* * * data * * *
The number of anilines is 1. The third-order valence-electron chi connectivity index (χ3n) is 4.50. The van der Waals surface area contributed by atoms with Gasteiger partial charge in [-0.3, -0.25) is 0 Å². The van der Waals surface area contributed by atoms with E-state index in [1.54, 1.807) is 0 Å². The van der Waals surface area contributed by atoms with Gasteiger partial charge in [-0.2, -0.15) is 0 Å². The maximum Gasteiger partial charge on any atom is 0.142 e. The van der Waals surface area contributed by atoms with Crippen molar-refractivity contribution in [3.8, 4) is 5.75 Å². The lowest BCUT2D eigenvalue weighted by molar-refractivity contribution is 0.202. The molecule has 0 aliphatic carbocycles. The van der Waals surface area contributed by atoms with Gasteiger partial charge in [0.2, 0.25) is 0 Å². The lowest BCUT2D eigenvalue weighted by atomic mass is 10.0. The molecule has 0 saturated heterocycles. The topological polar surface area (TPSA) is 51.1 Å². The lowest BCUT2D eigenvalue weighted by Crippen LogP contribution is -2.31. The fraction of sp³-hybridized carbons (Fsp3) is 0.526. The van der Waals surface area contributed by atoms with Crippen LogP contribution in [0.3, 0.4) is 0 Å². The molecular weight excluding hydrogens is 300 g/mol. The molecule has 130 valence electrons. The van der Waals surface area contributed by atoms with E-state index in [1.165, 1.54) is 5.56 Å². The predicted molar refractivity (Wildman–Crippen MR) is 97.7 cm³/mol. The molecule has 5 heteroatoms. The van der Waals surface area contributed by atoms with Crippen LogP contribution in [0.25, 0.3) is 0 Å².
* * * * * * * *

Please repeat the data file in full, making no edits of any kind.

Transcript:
The number of anilines is 1. The third-order valence-electron chi connectivity index (χ3n) is 4.50. The van der Waals surface area contributed by atoms with Gasteiger partial charge in [-0.3, -0.25) is 0 Å². The van der Waals surface area contributed by atoms with E-state index in [1.54, 1.807) is 0 Å². The van der Waals surface area contributed by atoms with Gasteiger partial charge in [-0.2, -0.15) is 0 Å². The maximum Gasteiger partial charge on any atom is 0.142 e. The van der Waals surface area contributed by atoms with Crippen molar-refractivity contribution in [3.8, 4) is 5.75 Å². The lowest BCUT2D eigenvalue weighted by molar-refractivity contribution is 0.202. The molecule has 0 aliphatic carbocycles. The van der Waals surface area contributed by atoms with Gasteiger partial charge in [0.2, 0.25) is 0 Å². The lowest BCUT2D eigenvalue weighted by atomic mass is 10.0. The molecule has 0 saturated heterocycles. The topological polar surface area (TPSA) is 51.1 Å². The lowest BCUT2D eigenvalue weighted by Crippen LogP contribution is -2.31. The fraction of sp³-hybridized carbons (Fsp3) is 0.526. The van der Waals surface area contributed by atoms with Crippen LogP contribution in [0.3, 0.4) is 0 Å². The molecular weight excluding hydrogens is 300 g/mol. The molecule has 130 valence electrons. The van der Waals surface area contributed by atoms with E-state index in [1.165, 1.54) is 5.56 Å². The predicted molar refractivity (Wildman–Crippen MR) is 97.7 cm³/mol. The molecule has 5 heteroatoms. The van der Waals surface area contributed by atoms with Crippen LogP contribution in [0.25, 0.3) is 0 Å².